So, you've been going through life feeling a bit like an underachiever. Even if you are successful, you may feel as if there's something holding you back, something that you just can't get around to take things to the next level. That's one facet of attention deficit disorder (ADD). Here are some other symptoms. If they seem familiar, you may have adult ADD:

  • Trouble getting organized: People with attention deficit tend to live in a cluttered environment, they miss appointments, or they can't seem to pay their bills on time. There's a lack of structure in their lives.
  • Chronic procrastination: Do you have trouble getting started with things, especially if it's something that you find boring to do, like washing dishes or mowing the lawn?
  • Trouble following through: Are you great at starting projects, but have a difficult time finishing them?
  • Blurting things out without thinking first: This is a common characteristic of people with attention deficit. It's not in their nature to stop and think about the impact of what they have to say first.
  • Searching for high stimulation: Because people with ADD are easily bored and because they can't tolerate boredom for very long, they're always looking for the next exciting thing.
  • Inability to focus unless the topic is of particular interest: ADD people can zone out during a conversation or their mind may drift away while trying to read. However, when the topic is to their liking, they may hyperfocus to the exclusion of all else, including eating and sleeping.
  • Are you creative, highly intelligent, and very intuitive?
  • Have issues with following proper procedures or rules: People with attention deficit have trouble waiting in line, and don't often read directions, for example.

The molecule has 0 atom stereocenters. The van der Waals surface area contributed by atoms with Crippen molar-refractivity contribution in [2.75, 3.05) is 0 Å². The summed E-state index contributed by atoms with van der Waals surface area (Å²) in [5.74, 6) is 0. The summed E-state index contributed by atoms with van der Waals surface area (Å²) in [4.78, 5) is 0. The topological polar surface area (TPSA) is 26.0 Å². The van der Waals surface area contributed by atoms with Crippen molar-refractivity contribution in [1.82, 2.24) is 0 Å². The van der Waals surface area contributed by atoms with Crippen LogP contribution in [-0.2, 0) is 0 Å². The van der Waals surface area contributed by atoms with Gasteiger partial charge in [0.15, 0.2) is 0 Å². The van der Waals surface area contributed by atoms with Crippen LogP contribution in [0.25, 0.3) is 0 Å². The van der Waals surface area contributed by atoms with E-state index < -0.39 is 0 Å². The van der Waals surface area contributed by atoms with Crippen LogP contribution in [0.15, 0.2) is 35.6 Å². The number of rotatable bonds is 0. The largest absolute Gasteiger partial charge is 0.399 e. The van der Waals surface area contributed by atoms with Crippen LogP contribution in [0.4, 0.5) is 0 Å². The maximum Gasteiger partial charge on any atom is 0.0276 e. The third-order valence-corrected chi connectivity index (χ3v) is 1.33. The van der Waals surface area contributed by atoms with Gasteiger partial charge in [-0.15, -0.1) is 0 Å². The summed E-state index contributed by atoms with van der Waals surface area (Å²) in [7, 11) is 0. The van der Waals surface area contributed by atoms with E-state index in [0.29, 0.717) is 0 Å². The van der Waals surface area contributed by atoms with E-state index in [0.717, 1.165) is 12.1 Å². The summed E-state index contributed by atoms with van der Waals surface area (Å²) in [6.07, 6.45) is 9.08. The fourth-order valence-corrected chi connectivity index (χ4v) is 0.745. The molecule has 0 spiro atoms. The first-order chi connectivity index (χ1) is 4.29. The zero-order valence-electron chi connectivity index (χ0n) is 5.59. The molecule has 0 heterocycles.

• Impatience: Attention deficit means that you have a very low tolerance for frustration.
  • Often impulsive: You may be impulsive with spending money, with changing plans, or making other decisions.
  • Worry: Many with attention deficit worry, even when they have nothing to worry about.
  • Insecurity: No matter how secure the person's life may be, they never truly feel secure.
  • Mood swings: People with attention deficit can go from happy to sad and back to happy again all within a few hours time. This is also true of people who have bi-polar disorder, but with ADD the moods aren't as extreme.
  • Restlessness and hyperactivity: When this component is present, the person is considered to have attention deficit hyperactivity disorder.
  • Addictive Behavior: People with ADD sometimes have issues with dependency on drugs, alcohol, cigarettes, or other harmful or negative behaviors.
  • Low self-esteem: Probably because people with attention deficit have been misunderstood for so long, adults who still have the symptoms are carrying scars from childhood when their behaviors and actions were thought to be because they were just "bad" kids. This low self-esteem can carry over into adulthood.
  • Inability to evaluate their own behaviors: Do you put the blinders on when it comes to evaluating your own life and how you got where you are today? Do you tend to shut others out who try to help you?
  • A family history of attention deficit: If you have ADD, chances are that your mother or father or grandparents had ADD, too. It's a genetic disorder that is passed down through the generations.

Of course, if you were diagnosed ADD as a child, there's a good chance that you still have its symptoms and have just learned to control some of them. Yet, more than half of people with childhood attention deficit still have ADD as adults.

If you suspect that you may have attention deficit, take a simple ADD test, and if it comes out positive, then get a proper diagnosis so that you can get some help with the symptoms that are disrupting your life. No one has to suffer. You just need to take action. Remember, you're really smart and creative. Regulate the symptoms that are giving you trouble and shine as the person you were meant to be.

Author's Bio: 

Tellman Knudson is a certified hypnotherapist and NLP practitioner, who has helped many of his clients to cope with the symptoms of ADD. Subscribe to his free weekly ADD Success tips when you visit Instant ADD Success at